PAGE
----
[3] The court in the Brooks case was concerned with the following statutory language of TR. 17(D) of the Indiana Rules of Procedure: "Sex, marital and parental status. For the purposes of suing or being sued there shall be no distinction between men and women or between men and women because of marital or parental status; provided, however, that this subsection (D) shall not apply to actions in tort." The court held that this legislative should not be construed as "anything more than legislative awareness of the judicially created doctrine of the common law. The proviso in TR. 17(D) does not purport to abolish tort actions between husband and wife. Rather it merely provides that if any distinction between husband and wife exists in tort actions, such distinction is not removed by the rule as adopted. The `distinction' which has existed up to the present is, of course, the common law doctrine of interspousal immunity which is, and always has been, subject to amendment, modification, or abrogation by this Court." Brooks v. Robinson, supra at 23-24 (emphasis in the quoted opinion).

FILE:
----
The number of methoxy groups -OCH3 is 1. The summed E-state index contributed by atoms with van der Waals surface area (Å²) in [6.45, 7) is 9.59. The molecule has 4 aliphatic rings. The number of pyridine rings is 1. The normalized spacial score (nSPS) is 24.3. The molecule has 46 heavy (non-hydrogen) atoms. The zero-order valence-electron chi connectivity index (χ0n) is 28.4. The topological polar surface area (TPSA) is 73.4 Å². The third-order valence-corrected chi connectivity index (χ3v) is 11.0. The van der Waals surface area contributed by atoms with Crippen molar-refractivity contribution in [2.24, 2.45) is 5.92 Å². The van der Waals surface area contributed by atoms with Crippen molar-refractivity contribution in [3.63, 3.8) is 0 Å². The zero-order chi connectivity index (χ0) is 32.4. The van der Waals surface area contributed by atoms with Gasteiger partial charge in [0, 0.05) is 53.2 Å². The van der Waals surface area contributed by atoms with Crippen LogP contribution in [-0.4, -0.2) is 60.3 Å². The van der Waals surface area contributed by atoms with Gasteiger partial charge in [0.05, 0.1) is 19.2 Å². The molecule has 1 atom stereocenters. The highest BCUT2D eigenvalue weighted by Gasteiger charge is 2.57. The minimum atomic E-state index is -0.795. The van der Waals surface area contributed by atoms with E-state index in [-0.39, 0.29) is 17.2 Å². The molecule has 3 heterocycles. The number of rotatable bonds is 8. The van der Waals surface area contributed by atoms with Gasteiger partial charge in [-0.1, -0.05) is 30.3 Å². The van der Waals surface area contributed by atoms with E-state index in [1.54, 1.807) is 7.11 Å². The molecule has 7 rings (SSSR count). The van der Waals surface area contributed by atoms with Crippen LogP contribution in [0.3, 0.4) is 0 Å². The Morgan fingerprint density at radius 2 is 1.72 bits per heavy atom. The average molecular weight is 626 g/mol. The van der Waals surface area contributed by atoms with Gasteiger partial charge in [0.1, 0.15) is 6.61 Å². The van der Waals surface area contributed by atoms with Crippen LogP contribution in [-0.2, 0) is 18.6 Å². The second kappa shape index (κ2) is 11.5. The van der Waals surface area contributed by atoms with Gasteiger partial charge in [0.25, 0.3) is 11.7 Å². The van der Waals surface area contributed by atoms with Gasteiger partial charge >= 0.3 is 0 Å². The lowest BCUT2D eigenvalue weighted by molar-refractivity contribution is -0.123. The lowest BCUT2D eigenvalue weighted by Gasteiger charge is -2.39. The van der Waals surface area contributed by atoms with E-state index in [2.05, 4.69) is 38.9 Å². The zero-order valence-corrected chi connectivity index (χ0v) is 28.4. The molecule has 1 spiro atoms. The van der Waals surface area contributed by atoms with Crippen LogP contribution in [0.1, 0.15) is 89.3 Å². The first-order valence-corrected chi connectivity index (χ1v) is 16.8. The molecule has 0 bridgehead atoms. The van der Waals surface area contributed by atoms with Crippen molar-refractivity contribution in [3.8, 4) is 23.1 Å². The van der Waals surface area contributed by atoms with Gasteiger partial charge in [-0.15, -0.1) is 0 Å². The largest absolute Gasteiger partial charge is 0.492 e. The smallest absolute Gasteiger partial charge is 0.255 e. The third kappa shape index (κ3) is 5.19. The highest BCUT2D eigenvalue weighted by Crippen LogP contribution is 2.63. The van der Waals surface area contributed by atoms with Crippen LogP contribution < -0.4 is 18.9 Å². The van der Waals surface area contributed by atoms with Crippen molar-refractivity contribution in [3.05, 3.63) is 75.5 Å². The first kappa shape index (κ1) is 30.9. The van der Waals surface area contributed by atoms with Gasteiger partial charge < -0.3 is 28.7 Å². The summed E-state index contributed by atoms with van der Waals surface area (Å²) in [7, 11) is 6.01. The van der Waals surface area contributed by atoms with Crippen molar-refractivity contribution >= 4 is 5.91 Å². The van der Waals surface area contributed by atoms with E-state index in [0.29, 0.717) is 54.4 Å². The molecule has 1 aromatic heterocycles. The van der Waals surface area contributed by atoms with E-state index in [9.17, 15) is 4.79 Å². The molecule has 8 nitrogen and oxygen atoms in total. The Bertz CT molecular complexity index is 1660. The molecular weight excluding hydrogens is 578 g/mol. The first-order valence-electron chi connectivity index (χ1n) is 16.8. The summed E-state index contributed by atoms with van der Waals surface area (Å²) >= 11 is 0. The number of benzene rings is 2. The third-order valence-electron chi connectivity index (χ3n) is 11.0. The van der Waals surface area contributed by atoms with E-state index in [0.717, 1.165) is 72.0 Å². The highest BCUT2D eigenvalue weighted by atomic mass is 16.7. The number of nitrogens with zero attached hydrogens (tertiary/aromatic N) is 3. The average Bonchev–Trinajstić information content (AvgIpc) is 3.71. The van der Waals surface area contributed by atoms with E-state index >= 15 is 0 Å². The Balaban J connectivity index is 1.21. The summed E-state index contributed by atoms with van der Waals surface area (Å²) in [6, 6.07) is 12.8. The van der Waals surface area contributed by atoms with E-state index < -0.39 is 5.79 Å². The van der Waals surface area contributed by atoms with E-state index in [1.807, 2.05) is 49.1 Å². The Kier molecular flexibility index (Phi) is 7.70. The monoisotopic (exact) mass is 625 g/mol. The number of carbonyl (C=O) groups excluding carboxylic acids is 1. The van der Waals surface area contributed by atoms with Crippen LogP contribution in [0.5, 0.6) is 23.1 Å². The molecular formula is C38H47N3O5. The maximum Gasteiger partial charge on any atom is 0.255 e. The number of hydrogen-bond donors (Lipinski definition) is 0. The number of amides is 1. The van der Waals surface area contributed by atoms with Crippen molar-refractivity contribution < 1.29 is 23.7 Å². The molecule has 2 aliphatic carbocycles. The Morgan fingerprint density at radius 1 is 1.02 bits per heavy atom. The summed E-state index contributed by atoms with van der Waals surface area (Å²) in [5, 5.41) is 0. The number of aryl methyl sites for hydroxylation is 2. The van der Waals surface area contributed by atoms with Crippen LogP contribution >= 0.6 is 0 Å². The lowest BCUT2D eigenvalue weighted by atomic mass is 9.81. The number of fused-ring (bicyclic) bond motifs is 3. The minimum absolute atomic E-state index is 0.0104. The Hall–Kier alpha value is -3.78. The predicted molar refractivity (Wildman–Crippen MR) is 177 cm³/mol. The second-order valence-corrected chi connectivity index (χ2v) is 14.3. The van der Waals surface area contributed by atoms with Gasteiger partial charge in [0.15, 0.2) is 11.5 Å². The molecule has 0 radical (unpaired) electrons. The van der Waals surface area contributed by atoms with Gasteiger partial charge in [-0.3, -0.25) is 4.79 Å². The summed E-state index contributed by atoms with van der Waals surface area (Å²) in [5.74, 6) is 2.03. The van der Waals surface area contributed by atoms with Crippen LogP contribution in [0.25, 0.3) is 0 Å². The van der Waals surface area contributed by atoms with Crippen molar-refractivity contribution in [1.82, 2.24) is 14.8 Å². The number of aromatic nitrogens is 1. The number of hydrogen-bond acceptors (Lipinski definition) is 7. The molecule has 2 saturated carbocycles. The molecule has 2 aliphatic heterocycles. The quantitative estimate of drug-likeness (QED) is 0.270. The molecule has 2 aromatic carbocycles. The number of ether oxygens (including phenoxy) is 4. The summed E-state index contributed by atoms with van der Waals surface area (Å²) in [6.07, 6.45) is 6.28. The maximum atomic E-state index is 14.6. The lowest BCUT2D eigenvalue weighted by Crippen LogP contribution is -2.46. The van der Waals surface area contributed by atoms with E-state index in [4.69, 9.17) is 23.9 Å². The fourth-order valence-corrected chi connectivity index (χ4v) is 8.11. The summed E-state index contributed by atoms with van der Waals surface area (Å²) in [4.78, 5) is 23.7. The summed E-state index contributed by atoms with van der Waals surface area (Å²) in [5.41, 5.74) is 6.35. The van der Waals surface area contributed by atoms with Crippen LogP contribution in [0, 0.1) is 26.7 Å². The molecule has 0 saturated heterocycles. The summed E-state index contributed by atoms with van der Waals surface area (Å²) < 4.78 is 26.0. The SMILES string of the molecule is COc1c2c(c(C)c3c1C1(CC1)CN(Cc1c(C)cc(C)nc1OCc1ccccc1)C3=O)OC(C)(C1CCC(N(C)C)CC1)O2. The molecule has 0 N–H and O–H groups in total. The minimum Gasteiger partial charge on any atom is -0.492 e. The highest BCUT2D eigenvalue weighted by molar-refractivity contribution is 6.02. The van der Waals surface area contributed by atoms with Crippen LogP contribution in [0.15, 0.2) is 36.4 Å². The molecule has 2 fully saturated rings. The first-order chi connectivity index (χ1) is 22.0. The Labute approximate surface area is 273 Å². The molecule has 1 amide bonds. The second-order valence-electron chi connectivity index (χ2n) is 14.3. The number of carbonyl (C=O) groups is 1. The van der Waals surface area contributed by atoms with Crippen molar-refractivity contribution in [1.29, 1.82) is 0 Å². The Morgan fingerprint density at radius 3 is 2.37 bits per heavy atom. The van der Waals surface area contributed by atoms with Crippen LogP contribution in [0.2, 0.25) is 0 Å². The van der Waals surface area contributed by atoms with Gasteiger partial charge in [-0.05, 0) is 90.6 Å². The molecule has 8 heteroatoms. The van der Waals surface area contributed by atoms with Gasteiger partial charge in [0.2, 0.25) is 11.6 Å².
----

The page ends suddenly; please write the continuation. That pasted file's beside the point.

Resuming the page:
[4] In Sorensen v. Sorensen, 369 Mass. 350, 352-353 (1975), in abrogating parental immunity in automobile tort cases we limited the liability to the extent of the parent's automobile liability insurance coverage. In the present case there is nothing in the record concerning the availability or the amount of the defendant's liability insurance, and we do not refer to insurance as a limiting factor in our holding. We do not interpret the logic (as opposed to the precise holding) of Sorensen as turning on the availability of insurance in each case, and we decline to limit liability in interspousal tort actions in such a fashion.